Financial terms explained

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A quick guide to a few financial words


If you've ever been confused, muddled or just in need of further information about a word or financial phrase, here's a basic run-down of a few terms and important words that we use from time to time.

Account

An arrangement with a financial institution for the debit and credit of funds; also the record or statement of these transactions. Businesses may use an account structure with another party to keep track of goods or services rendered and payments owing.

Asset

An item of a tangible or intangible nature that has value or benefit, such as the capacity to generate revenue or interest. An example of a tangible asset is real estate and an intangible asset is a business brand name.

Balance sheet

A statement of assets, liabilities and equity that shows the financial position of the individual or organisation.

Balance transfer

The movement of the amount owing from one account to another account. A credit card balance transfer, for example, involves the movement of the amount owed on one or more credit cards to another account or institution, usually for the purposes of consolidating debt and/or taking advantage of better interest rates and/or payment terms.

Borrowing power

The amount an individual or organisation can borrow, usually calculated using income/revenue, expenses and other debt obligations.

Budget

A plan, usually limited by time period, that uses estimates of likely revenue and expenditure to allocate funds.

Capital

The net worth of an individual or organisation, or the value of an asset after deducting costs.

Capital gain

The growth in value of an asset after deducting the cost of the purchase.

Cash

Any readily available money, especially banknotes and coins, but also funds in savings or debit accounts.

Cash flow

The cycle of money coming into and out of an account according to income/revenue and expenses. Negative cash flow is when expenses fall due before income/revenue is available and the account experiences a shortfall. Positive cash flow is when income/revenue outstrips expenses and there is excess cash in the cycle.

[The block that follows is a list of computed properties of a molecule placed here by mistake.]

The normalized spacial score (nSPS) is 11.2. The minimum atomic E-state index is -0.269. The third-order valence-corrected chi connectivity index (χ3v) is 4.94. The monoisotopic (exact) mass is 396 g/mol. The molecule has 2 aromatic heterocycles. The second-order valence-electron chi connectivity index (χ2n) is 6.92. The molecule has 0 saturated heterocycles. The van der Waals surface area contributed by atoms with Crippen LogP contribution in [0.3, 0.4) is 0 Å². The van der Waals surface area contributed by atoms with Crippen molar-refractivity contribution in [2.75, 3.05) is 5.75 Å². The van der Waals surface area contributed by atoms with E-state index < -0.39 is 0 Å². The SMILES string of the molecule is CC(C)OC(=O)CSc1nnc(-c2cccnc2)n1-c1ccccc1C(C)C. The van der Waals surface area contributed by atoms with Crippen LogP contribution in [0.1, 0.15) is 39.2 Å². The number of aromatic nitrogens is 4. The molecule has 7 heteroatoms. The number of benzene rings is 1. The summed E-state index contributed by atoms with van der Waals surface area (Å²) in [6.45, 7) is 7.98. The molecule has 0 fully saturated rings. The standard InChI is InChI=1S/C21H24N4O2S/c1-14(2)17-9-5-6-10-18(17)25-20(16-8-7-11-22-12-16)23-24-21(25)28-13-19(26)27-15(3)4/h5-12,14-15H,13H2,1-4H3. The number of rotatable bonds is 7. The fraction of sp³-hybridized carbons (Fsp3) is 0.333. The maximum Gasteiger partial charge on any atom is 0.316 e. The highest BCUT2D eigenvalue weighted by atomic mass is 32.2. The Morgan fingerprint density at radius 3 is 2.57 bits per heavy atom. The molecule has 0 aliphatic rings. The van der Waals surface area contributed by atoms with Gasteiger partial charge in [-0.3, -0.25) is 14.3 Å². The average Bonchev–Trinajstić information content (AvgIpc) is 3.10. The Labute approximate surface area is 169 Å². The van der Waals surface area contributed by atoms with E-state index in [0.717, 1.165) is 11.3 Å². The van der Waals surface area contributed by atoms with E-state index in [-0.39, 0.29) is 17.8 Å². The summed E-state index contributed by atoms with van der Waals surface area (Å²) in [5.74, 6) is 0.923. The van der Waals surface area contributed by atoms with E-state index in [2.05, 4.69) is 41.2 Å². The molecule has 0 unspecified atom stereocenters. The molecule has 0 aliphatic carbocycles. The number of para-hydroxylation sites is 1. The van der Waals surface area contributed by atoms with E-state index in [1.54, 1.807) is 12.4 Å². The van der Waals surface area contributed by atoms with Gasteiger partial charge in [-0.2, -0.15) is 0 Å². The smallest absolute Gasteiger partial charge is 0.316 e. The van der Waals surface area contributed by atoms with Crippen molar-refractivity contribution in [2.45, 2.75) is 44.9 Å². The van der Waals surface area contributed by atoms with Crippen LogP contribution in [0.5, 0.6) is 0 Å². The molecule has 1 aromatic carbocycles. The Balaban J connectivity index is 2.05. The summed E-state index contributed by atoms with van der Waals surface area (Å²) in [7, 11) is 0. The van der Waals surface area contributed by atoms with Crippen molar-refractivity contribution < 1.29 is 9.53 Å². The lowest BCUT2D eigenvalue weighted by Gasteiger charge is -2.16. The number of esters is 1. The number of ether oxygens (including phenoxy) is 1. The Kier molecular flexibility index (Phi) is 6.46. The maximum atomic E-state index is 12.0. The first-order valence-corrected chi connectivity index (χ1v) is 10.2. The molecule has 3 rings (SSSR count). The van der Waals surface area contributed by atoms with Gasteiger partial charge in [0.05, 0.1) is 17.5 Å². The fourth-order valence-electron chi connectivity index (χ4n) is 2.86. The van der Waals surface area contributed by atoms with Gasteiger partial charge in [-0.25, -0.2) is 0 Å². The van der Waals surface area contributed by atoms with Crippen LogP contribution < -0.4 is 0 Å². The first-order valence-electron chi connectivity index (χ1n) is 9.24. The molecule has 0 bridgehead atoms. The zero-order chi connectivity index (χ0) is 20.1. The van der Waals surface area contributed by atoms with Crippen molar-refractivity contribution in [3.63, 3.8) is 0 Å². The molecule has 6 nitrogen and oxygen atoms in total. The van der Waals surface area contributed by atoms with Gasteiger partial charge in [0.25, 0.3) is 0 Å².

Cash flow management

The handling of a cycle of money that includes forecasting possible cash requirements to ensure an individual or organisation can meet them. > more

Cash management account

A cash management account is an account held with a financial institution that allows you to manage your cash transactions through one portal.

Collateral, also security

An asset which a borrower uses to secure funding from a lender. In the event that the borrower cannot repay their debt, this asset can be acquired by the lender.

Compound interest

Interest calculated on the total amount of funds including the principal and any previously accumulated interest. Compare with simple interest, which is calculated only on the principal amount.

Construction loan

A loan which funds the construction or renovation of a property. The funds are released to the borrower in stages in line with the development of the property. This allows the borrower access to the funds as they need them so the borrower does not accrue interest on the entire loan until the whole amount of the loan has been released.

Credit

  • In relation to a loan or credit card this is the amount available to spend, based on an ability to pay
  • In relation to an account, credit is an amount received into an account.

Credit report